Time for another bank review.
- First impressions
- Opening An Account
- Internet Banking
- Card Products
- Customer Service
- Account Management
- Other Services
- Final Notes
Take particular note to that I will not be discussing the financial health of the bank. This is not a bank recommendation post. It’s a retelling of my experiences with a bank.
Today we will be talking about HSBC Hong Kong, in particular their commercial banking wing. Personal banking will not be addressed in much detail.
It’s difficult to describe the first impressions of HSBC because it’s a bank that has been around for a long time, in a lot of countries, and which has always been an interesting player in offshore banking.
HSBC is one of the main banks in Hong Kong, covering everything from personal to small businesses to corporate to private banking. While the bank is nowadays headquartered in London, it is here that it was founded.
Interaction with HSBC Hong Kong is usually fast and efficient but more advanced queries can lead to slow response times; slower than other banks of comparable size. Delays of several days are not uncommon to email inquiries, but they should nonetheless be commended for almost never failing to answer.
Banking fees in Hong Kong are overall low and HSBC is no exception. Minimum deposit requirements are strictly enforced for the different account tiers, but non-compliance costs are tolerable.
Opening An Account
Opening a corporate account with HSBC Hong Kong is a very straight-forward process, for better or worse. It is more akin to an assembly line than a bank account opening.
This means that as long as you fit into one of a few models (local company, local company with foreign owners, regional company, BVI company), account opening is usually a breeze. If you have a more complex structure or just something they are not used to, you run a high risk of being declined. Going through a qualified introducer can make a big difference, though.
For personal accounts, the process is also highly streamlined.
Foreign residents (companies and individuals) are very rarely issued anything other than China UnionPay. These cards will work in some ATMs worldwide, using the EPS or PLUS networks.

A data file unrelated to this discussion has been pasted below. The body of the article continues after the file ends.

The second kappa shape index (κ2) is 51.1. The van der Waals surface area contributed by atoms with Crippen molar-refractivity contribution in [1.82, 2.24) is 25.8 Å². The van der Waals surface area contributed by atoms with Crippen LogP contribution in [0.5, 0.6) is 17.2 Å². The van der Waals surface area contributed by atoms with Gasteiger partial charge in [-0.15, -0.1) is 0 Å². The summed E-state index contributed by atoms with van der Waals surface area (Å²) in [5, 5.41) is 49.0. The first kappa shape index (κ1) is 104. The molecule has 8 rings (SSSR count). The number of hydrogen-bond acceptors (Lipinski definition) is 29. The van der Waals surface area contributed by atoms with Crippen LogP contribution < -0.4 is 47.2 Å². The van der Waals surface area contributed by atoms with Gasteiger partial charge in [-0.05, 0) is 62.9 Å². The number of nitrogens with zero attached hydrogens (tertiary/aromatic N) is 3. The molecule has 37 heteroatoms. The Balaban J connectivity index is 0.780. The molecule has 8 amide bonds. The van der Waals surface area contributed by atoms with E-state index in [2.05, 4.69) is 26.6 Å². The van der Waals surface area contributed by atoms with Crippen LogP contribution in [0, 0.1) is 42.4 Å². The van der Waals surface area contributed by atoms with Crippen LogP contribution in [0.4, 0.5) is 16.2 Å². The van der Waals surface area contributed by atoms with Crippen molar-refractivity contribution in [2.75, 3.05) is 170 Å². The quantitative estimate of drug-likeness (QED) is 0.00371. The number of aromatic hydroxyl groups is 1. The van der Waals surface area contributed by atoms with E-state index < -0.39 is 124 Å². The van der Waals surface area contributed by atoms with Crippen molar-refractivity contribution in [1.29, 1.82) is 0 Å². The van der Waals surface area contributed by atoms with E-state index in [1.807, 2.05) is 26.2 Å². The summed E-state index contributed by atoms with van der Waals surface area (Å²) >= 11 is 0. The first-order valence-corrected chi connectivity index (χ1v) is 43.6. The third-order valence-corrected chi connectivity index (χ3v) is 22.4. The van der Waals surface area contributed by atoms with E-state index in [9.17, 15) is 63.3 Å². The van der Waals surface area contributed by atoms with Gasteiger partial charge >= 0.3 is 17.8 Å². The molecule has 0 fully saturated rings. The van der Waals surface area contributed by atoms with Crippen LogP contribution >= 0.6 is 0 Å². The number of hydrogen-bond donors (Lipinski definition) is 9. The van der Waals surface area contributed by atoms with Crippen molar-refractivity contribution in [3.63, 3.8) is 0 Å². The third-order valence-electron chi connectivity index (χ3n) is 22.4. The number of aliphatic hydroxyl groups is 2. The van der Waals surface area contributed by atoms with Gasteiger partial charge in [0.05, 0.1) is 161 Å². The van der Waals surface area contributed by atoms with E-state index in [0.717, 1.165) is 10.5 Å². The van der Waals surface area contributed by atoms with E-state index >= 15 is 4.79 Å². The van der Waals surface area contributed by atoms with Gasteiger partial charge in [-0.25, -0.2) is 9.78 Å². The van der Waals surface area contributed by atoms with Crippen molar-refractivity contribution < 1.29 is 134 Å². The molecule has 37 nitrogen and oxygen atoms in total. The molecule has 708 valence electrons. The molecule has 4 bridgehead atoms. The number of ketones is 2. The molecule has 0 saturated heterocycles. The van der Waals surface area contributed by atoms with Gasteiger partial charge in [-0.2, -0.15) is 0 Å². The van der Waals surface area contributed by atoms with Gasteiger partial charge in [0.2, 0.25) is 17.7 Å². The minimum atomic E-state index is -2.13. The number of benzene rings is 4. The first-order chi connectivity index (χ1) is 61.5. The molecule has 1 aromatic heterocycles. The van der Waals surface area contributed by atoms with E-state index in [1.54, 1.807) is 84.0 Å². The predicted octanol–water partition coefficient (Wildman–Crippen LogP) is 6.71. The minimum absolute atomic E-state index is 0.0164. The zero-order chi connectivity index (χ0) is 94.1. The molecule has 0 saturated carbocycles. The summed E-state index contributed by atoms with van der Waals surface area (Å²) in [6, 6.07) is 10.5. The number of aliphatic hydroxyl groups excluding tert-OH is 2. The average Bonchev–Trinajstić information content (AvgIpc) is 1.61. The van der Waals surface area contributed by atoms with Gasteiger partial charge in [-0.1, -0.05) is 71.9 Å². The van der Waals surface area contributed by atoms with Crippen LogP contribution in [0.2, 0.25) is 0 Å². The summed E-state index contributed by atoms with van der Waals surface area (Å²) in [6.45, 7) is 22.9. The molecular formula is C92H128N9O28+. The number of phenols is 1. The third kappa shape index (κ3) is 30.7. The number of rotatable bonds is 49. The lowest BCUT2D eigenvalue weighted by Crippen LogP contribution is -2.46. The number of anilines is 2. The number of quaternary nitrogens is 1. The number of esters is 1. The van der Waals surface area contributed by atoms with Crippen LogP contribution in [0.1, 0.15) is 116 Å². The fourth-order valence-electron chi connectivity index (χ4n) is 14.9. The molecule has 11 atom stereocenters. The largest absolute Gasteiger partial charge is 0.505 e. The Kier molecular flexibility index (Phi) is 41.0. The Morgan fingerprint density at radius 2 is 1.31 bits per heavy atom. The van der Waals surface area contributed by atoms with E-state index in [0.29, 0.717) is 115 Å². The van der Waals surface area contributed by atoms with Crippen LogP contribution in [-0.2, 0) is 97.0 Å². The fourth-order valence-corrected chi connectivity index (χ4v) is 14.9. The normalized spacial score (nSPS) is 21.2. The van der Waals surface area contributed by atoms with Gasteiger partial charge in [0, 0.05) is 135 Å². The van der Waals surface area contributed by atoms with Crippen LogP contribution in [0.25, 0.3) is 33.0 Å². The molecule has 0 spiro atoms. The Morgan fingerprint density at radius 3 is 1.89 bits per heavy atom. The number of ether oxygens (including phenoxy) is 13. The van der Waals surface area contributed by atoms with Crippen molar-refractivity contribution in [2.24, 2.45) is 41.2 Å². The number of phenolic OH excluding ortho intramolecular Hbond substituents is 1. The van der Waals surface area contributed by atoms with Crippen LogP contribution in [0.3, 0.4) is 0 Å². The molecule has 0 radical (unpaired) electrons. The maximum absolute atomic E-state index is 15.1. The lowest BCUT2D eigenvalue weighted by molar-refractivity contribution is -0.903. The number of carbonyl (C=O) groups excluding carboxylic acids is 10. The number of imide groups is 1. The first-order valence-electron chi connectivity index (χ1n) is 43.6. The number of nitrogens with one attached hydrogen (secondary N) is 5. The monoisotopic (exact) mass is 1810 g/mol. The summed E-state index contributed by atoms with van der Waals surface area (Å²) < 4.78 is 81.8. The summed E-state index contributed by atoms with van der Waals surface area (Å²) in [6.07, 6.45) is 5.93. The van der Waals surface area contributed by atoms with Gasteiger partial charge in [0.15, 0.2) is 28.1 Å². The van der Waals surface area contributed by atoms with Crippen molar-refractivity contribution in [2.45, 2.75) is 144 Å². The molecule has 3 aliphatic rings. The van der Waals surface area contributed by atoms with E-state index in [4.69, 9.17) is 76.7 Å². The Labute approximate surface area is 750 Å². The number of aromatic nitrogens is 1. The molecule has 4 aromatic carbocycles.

Those seeking Visa or MasterCard will be disappointed unless they are resident in Hong Kong or are on excellent terms with the bank since many years.
The security is commendable with tokens required for logging in and for signing transactions.
The interface is starting to look a bit dated and navigation can be a bit cumbersome.
Most if not all of the features you could ask for in an internet banking facility are there.
Available around the clock in Chinese and English, but expect the English customer service to have a heavy accent and you will need to speak very clearly to make yourself understood. I have come across a number of cases where this has been a source of significant frustration.
The overall quality of HSBC Hong Kong customer service is good. They could be faster but if you are dealing with regular customer service (as opposed to having an account manager, see below), the service levels are in line with if not better than comparable banks.
This is one aspect of HSBC Hong Kong which has not changed towards the robotic assembly line impression one gets from many other parts of the bank.
The highest levels of account management is of excellent quality.
While I am not sure if the bank will still qualify for Best Offshore Bank in 2015, it is nonetheless a very good bank and a powerhouse in the offshore banking sector.
Recent scandals will likely make HSBC globally a lot more cautious for the immediate future.